TFSA Dividend Investors: 2 High-Yield Stocks to Increase Tax-Free Income

Owning dividend stocks inside a TFSA is a great way to generate income and not pay any of the earnings to the CRA.

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Canadian retirees and other income investors are constantly searching for reliable dividend stocks to help put some extra cash in their pockets.

Let’s take a look at two high-yield stocks that might be interesting picks right now for a TFSA income portfolio.


Inter Pipeline (TSX:IPL) operates oil sands pipelines, conventional oil pipelines, and natural gas liquids (NGL) processing assets in Canada. The company also has a bulk liquids storage business in Europe with 23 terminals providing 37 million barrels of storage capacity in several countries, including the U.K., Ireland, Denmark, Germany, Sweden and the Netherlands.

The stock price is down amid concerns that the company might have to take on too much debt to complete its capital projects, including the $3.5 billion Heartland Petrochemical Complex.

The facility will turn cheap propane into plastics used for manufacturing a wide range of products and is targeted for completion in late 2021.

In 2019, IPL indicated that it was considering selling the European operations to help fund the Canadian developments. While that’s still a possibility, IPL won’t sell unless it gets a reasonable price for the assets.

The company’s payout ratio through the first three quarters of 2019 was about 80%, so the dividend should be safe. In the event that IPL announces a sale of the European division, the stock could catch a nice lift.

Another possibility is a takeover. The company reportedly refused an offer for as much as $30 per share last year. At the time of writing, IPL trades for less than $22.

Investors who buy today can pick up an attractive 7.8% dividend yield and potentially realize a nice gain on any news of an asset sale or a buyout bid.


BCE (TSX:BCE)(NYSE:BCE) is a leader in the Canadian communications industry with assets spanning the country. The company’s reach  gives it the ability to connect with most Canadians on a daily basis.

When Canadians send a text, call a friend, check e-mail, stream a movie, download a song, listen to the radio, watch TV, or shop online, the odds are pretty good that BCE is involved somewhere along the line.

The company’s wire line and wireless networks provide TV, internet, and mobile services. The media assets, which include a television network, specialty channels, sports teams, and radio stations deliver popular content.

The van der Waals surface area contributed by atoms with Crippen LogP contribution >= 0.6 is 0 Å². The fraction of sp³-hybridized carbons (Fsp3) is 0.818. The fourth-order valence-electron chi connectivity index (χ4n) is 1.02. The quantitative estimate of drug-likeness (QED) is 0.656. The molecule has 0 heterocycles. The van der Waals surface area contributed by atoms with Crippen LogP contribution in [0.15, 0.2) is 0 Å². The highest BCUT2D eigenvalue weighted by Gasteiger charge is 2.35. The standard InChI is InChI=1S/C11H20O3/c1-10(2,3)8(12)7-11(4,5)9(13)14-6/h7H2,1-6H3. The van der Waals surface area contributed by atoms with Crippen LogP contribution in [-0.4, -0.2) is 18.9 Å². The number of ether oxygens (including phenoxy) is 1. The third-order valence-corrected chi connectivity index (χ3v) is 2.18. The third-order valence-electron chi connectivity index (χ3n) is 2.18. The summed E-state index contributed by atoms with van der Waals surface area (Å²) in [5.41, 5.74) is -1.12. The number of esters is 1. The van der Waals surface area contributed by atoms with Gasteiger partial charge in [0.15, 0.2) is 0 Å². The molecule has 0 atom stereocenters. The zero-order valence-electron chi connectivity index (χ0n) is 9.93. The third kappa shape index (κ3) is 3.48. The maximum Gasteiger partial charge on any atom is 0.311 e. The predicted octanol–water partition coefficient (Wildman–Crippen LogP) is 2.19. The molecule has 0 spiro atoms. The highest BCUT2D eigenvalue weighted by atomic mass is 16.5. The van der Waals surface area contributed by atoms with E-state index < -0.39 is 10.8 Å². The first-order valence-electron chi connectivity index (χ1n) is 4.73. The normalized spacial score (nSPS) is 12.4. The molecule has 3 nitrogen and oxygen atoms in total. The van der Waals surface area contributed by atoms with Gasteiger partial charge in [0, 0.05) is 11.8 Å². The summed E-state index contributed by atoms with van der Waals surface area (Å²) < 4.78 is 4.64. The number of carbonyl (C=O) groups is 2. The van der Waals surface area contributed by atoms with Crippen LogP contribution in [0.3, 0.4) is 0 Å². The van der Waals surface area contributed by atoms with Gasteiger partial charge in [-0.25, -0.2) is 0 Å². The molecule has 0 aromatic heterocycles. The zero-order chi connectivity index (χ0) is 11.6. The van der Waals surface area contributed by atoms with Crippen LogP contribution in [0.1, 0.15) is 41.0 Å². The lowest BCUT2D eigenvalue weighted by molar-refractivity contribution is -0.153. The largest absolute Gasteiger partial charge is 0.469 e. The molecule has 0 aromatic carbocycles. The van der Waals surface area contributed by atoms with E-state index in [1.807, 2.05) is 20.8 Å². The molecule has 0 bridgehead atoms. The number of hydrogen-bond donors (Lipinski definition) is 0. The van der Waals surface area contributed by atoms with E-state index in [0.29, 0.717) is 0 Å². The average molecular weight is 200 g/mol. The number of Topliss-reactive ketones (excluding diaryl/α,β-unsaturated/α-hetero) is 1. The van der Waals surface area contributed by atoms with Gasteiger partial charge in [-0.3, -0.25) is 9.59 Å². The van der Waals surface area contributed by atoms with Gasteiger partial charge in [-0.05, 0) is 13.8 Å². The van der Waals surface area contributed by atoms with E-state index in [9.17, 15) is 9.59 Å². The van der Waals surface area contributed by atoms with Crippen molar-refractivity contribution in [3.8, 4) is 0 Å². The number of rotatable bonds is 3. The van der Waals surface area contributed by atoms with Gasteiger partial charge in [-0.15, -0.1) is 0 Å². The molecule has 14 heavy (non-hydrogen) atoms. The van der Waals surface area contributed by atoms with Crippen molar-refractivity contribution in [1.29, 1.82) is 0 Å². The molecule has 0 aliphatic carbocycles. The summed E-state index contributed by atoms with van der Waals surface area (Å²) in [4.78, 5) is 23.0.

BCE is investing billions of dollars to upgrade its network infrastructure to ensure it meets customer demand for high-speed broadband and is running fibre optic lines right to the premises of residential and commercial clients, giving BCE a competitive edge and helps retain customers.

BCE pays a generous dividend that’s adequately supported by rising free cash flow. The current payout provides a yield of 5%.

Low interest rates are expected to remain in place for some time, which should benefit BCE. Reduced borrowing costs make more cash available for distributions and unattractive rates on GICs drive investors toward reliable dividend stocks, such as telecoms and utilities steady revenue streams.

The bottom line

IPL and BCE offer above-average dividends that should be safe. An equal investment between the two stocks would generate an average yield of 6.4%. That’s a lot higher than the 2% you get on a GIC right now from the big Canadian banks.

Diversification is always recommended, and the TSX Index has a number of reliable high-yield stocks that TFSA investors can buy to help boost their income.

This article represents the opinion of the writer, who may disagree with the “official” recommendation position of a Motley Fool premium service or advisor. We’re Motley! Questioning an investing thesis — even one of our own — helps us all think critically about investing and make decisions that help us become smarter, happier, and richer, so we sometimes publish articles that may not be in line with recommendations, rankings or other content.

Fool contributor Andrew Walker owns shares of BCE.

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